By *Jomo Sanga Thomas
(Plain Talk, July 19, 2019)
“There are decades when nothing happens — and there are weeks where decades happen.” — V.I. Lenin
Six years ago, 14 Caribbean islands with a combined population of just over 6 million people took a brave bold step that shook the world. Meeting in Trinidad, CARICOM heads of governments announced to the world that they were prepared to challenge the former slave holding powers, Britain, France and the Netherlands. The leaders argued that these countries that had enslaved African bodies, dehumanized and exploited their labour over the centuries had a case to answer.
The charge was that genocide was committed against the indigenous people of the Caribbean, that serious and despicable crimes against humanity were committed against Africans captured, chained, brought into slavery, raped, beaten, tortured and killed so that Europeans could exploit their labour. The wealth extracted from those enslaved bodies laid the foundation for the development of capitalism in Europe and the United States of America.
The CARICOM leaders said that they were not interested in confrontation with the former European enslaver. They very much preferred to engage in a developmental dialogue that will point to the fact that at one time the Caribbean was listed as the most profitable piece of real estate on earth, and that a tremendous amount of wealth was extracted from the region.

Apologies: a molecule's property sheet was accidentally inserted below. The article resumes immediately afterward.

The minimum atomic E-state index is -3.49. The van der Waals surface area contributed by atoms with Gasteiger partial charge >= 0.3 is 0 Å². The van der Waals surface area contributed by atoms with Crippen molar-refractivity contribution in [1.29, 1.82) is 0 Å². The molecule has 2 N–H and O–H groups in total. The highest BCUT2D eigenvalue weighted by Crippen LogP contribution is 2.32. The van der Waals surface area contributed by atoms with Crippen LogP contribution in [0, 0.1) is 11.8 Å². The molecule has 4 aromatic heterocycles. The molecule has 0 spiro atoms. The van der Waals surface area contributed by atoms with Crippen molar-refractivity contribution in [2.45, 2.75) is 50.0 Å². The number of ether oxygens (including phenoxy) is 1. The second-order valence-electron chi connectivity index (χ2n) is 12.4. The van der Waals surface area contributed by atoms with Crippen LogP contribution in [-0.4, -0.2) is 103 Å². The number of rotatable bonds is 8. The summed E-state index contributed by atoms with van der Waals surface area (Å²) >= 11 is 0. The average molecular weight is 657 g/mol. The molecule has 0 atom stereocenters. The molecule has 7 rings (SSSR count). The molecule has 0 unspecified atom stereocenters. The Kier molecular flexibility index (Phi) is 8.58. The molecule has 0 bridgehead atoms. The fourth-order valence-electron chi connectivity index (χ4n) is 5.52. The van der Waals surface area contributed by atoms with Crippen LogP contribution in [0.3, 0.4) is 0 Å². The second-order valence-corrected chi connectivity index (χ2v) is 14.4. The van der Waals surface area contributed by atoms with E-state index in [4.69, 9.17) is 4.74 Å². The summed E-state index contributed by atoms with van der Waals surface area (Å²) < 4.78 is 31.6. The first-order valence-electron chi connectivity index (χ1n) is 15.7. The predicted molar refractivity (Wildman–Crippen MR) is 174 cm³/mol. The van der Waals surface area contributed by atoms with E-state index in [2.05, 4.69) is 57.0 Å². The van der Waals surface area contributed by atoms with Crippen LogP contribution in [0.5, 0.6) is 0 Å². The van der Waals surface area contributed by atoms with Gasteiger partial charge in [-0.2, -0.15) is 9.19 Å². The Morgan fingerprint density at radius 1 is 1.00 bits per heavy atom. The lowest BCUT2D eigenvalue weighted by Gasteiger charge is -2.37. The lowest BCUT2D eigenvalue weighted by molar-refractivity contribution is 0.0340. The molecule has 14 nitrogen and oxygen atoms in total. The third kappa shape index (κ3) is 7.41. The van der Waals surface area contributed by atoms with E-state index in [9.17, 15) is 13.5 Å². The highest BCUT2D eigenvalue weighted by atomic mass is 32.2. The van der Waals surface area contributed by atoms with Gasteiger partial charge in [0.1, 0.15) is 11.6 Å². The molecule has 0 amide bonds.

The leaders of the region also made clear that this wealth extraction from African labour was used to the detriment of the entire Caribbean region which as a result currently suffers a huge developmental deficit. They asserted that because of the force and power of the case against the former European enslavers, if the Europeans failed to enter into meaningful dialogue, the Caribbean was committed to take the case for genocide, slavery and forced underdevelopment to the International Criminal Court for a trial on the relevant issues.
While people were generally excited about the prospects of finally bringing the former European enslavers to account, only a small section of the population believed that the fight for reparations was meaningful. Many among those who did felt that the prospect of success was so far-fetched that to invest time, money and energy into such an endeavour amounted to a meaningless waste of resources.
In 2013 as well, one of the Caribbean’s most brilliant public intellectuals, Dr Hilary Beckles, published his critically acclaimed ‘Britain’s Black Debt.’ In this text Dr Beckles chronicled the conscious policies of the British government to exterminate the indigenous people of the Caribbean, to introduce African enslaved labour into the region and made a most powerful case for reparations.
Exactly one year after the reparations declaration of the Caribbean leaders, the Atlantic Magazine published an article by Ta-Nehisi Coates entitled the Case for Reparations. In this piece Coates demonstrated in simple but profound fashion the many ways in which American political and economic leaders and policy makers went about the business of enslaving, dehumanizing, robbing and extracting wealth from the Black community in the United States.